When I was a little boy visiting the New England Aquarium, that once state-of-the-art facility that remains today a tired but still beloved attraction on the Boston waterfront, there were three small displays that always drew my attention away from the vast, central tank with its sluggish sharks and meandering sea turtles. The first showed Boston Harbor's past - I believe it might even have had a sunken tea chest - , with abundant lobsters and anemones and bright, clear water. The second was so fouled with pollution that I felt very bad for the few living things that were forced to call it home. The third showed an artificial reef made of old tires, a mid 1970s vision of ecological restoration that offered the possibility of mitigation through recycling, if not a return to Paradise lost in the first tank.
If these displays still exist, and indeed over the decades the venerable aquarium has stayed much the same as when I knew it as a child, they may need to rethink the third tank. A vast artificial reef of tires off Florida's coast, once heralded as a model solution for the rehabilitation of a damaged marine ecosystem with convenient waste disposal benefits for those of us onshore, is now roundly considered a monumental ecological disaster. In 1972, more than 2 million scrap tires, compressed and bound together and accompanied by a gold plated tire dropped from the Goodyear Blimp, were enthusiastically dumped offshore as a potential grouper haven and foundation for establishing new coral growth.
The Washington Post reports:
"What happened instead is a vast underwater dump -- a spectacular disaster spawned from good intentions. Today there are no reefs, no fishy throngs, just a lifeless underwater gloom of haphazardly dropped tires stretching across 35 acres of ocean bottom.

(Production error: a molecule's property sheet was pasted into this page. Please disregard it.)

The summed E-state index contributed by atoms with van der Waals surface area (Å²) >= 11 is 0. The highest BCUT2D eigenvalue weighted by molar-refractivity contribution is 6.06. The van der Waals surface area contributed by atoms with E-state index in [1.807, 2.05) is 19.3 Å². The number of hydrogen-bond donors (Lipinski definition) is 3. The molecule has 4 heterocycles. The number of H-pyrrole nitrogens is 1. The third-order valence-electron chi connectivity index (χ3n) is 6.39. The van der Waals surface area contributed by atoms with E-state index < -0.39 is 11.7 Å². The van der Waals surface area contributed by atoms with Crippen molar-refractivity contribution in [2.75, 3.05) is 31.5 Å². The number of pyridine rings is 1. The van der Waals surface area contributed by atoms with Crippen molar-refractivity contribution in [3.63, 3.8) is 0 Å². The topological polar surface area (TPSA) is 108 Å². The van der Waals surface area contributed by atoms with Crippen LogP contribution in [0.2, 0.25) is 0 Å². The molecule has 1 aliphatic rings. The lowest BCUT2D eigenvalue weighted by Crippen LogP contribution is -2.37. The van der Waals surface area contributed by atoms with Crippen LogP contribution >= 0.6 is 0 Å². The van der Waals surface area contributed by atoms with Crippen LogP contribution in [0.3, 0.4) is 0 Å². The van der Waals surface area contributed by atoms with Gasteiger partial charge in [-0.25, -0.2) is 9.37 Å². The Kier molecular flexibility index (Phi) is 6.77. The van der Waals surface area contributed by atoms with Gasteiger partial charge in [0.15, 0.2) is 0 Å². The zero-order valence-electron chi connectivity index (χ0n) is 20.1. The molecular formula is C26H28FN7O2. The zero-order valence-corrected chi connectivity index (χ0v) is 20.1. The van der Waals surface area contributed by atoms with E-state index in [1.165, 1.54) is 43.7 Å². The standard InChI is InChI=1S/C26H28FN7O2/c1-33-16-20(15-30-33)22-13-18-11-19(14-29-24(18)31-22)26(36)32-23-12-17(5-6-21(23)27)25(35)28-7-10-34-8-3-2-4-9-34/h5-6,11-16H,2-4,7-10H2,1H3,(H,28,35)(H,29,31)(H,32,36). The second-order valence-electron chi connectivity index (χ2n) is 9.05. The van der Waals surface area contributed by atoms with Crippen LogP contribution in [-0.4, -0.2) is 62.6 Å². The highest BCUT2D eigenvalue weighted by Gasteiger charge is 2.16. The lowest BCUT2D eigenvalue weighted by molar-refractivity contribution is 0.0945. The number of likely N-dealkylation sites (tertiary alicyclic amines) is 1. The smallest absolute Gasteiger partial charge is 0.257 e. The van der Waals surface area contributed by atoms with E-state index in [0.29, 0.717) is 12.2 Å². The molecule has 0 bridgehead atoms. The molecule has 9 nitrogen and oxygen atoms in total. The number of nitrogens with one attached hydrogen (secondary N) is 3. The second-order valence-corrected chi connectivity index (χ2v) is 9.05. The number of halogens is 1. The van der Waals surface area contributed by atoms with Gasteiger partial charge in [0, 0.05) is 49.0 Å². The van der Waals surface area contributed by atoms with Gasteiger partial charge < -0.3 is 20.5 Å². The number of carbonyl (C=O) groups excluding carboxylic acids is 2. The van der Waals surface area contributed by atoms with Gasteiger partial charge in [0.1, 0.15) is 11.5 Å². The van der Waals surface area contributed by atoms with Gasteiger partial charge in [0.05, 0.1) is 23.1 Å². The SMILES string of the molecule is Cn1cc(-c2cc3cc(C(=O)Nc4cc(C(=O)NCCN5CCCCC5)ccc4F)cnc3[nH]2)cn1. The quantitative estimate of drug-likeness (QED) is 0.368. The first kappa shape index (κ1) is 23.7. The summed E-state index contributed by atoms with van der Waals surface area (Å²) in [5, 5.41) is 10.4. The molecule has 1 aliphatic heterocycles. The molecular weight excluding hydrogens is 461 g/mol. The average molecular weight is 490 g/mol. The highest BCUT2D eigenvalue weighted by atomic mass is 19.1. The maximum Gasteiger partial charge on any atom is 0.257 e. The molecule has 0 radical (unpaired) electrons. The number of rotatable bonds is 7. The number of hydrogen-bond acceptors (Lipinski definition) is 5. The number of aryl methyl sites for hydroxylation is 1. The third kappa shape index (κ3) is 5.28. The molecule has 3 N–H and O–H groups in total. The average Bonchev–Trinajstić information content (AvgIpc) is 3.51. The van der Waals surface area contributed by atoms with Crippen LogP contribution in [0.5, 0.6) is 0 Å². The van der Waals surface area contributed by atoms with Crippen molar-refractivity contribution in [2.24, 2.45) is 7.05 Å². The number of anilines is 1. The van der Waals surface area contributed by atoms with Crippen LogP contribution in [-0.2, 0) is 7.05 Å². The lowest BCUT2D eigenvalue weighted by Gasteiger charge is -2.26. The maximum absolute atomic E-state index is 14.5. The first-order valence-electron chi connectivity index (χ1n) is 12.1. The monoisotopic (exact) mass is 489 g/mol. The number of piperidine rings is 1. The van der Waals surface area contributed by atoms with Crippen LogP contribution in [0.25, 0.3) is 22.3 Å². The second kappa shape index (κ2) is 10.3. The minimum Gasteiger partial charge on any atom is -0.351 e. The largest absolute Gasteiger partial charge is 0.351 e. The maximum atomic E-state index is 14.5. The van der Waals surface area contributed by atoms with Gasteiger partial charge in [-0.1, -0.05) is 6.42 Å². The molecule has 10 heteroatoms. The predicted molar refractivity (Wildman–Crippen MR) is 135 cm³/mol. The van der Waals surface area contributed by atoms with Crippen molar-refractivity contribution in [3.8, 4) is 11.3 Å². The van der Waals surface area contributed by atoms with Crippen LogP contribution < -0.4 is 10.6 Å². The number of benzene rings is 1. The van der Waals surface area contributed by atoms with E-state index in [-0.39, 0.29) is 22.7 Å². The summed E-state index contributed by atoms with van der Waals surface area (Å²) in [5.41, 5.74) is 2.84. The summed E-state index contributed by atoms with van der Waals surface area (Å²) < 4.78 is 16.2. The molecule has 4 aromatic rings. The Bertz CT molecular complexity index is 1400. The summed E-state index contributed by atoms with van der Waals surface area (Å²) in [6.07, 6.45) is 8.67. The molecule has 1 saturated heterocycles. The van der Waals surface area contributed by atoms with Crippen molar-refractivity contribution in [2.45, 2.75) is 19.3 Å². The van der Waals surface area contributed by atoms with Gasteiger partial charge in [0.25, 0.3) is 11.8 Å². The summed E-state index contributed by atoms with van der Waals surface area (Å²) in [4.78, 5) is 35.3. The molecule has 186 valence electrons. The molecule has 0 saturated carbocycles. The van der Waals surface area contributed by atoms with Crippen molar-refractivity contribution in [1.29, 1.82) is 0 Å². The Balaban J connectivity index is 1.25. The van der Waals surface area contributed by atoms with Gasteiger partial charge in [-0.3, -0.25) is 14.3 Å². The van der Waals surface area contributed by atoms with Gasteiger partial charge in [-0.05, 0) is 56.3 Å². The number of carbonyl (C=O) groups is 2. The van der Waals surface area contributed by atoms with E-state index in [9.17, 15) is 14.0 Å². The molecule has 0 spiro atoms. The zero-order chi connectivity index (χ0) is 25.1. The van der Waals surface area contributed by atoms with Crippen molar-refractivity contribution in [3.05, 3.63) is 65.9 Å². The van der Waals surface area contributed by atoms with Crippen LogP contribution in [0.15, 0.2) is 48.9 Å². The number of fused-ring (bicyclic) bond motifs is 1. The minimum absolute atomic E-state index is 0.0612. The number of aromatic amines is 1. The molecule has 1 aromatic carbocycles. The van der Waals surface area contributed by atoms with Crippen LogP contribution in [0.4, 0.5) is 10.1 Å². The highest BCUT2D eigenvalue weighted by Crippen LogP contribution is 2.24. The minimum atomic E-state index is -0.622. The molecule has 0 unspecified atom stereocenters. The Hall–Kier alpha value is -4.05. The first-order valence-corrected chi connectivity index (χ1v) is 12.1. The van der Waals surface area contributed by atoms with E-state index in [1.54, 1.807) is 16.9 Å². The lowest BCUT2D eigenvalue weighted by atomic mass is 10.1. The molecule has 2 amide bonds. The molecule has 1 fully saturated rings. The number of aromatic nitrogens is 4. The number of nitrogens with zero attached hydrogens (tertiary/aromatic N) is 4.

It's not just a matter of botched scenery. Because they can roll around, the tires are pounding against natural reefs nearby.
'It's depressing as hell,' said Ken Banks, a reef specialist for Broward County, who recently explored the site. 'We dove in and swam for what seemed like an hour and never came to the end of it. It just went on and on.'"
Apparently, coral does not adhere to synthetic rubber the way it does to the steel hulls of sunken ships. Florida's DEP and various other local and federal agencies are attempting a cleanup using military salvage teams to recover the tires. Disposal costs after recovery are estimated at $3-5 million, which works out to less than $3 a tire.
Back in the heady, post Earth Day climate of 1972, this looked like a very good idea. It has taken 35 years to make a course correction, and stands as an abject lesson in good intentions gone awry, demonstrating the perils of good intentions coupled with partial solutions.